Beverly Hills Mayor Benjamin H. Stansbury has stepped up the battle for control of the City Council in next April's election, accusing fellow Councilman Robert K. Tanenbaum and his supporters of making an "unbridled grab for power."
Stansbury's remarks at Tuesday night's council meeting were part of an eight-page response to Tanenbaum's recent announcement that he would not support the mayor and fellow Councilwoman Donna Ellman should they decide to run for reelection.
"In the past, my style has been to ignore provocative statements that are only political in nature," Stansbury said, "but this frontal attack . . . demands a response."
Stansbury accused Tanenbaum of being supported by a group of dissidents that for more than 10 years has used "distortion, innuendo, rumor, character assassination and near libel" to wage an "internal war" against the City Council on a variety of issues ranging from the development of industrial areas to the expansion of the Civic Center.
"The dissidents have laid down their challenge of open aggression in their unbridled grab for power, and I, for one, do not intend to turn over your city to them by default," said Stansbury directing his comments to the television cameras broadcasting the council meeting over the city's cable channel.
When Stansbury finished, Tanenbaum, who was jotting down notes during much of the speech, responded.
"What is regrettable is that, in some fashion, these issues now become very personal," Tanenbaum said. "My wish to see new faces on the council in April does not in any way indicate that I have a personal dislike for you or for Donna. That is not the case.
"You are finishing up your eighth year on the council and Donna is finishing up her 12th year, and I think that that is long enough," he said. "I feel there are other people in the community who share my point of view and who would like to run. I would like to encourage that."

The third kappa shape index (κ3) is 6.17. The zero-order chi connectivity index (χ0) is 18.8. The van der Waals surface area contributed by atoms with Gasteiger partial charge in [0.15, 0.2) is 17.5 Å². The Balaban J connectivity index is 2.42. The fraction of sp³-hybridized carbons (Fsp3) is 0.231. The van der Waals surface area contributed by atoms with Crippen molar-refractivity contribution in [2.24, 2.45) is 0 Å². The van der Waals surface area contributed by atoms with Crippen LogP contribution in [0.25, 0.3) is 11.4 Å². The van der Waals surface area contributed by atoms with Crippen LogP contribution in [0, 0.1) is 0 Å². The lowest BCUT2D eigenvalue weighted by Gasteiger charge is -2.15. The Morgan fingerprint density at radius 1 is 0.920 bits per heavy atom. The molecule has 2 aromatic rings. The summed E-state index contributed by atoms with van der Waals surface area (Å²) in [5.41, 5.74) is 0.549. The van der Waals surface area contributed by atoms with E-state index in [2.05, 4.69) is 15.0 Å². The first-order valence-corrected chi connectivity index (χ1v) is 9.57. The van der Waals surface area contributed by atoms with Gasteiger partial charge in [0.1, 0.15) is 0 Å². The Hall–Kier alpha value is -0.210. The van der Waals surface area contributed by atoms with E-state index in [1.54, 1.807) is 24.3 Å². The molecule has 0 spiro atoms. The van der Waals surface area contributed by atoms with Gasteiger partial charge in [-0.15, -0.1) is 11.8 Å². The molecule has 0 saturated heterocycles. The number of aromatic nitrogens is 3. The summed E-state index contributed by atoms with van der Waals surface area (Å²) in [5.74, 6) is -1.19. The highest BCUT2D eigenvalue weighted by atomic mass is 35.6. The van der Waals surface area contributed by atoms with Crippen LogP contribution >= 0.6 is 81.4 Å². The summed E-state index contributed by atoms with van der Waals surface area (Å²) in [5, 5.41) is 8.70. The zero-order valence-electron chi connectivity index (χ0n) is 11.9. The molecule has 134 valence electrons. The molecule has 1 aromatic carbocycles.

The remarks by Tanenbaum and Stansbury led other council members to express concern about the escalation of campaign rhetoric in the council chambers.
Councilwoman Charlotte Spadaro said Stansbury's use of the word dissident disturbed her. "These are not dissidents, they are people who care about Beverly Hills," she said.
Ellman said that she was "deeply concerned that the (council's) podium was becoming a political platform. I don't think it is the place for it."
The April election is seen as critical because three of the five council seats are up for election. Spadaro's four-year term expires along with Stansbury's and Ellman's. Tanenbaum does not face reelection until 1990.
Tanenbaum has been seeking to wrest control of the council from the three-member majority of Ellman, Stansbury and Maxwell H. Salter. His critics on the council have accused him of disrupting the council meetings.
Tanenbaum has been in the minority on a number of issues recently. He was the only council member to vote that any cost overruns in the $87-million Civic Center should be paid for by cutting back the project. He also criticized the city's handling of negotiations to lease the city-owned Greystone Mansion.
At one study session, Tanenbaum lashed out at Salter, calling him a "moral and intellectual cretin."
Tanenbaum managed to derail a plan for the city to pay for Stansbury and his wife to take a trip to Finland, saying it would be an improper use of city funds.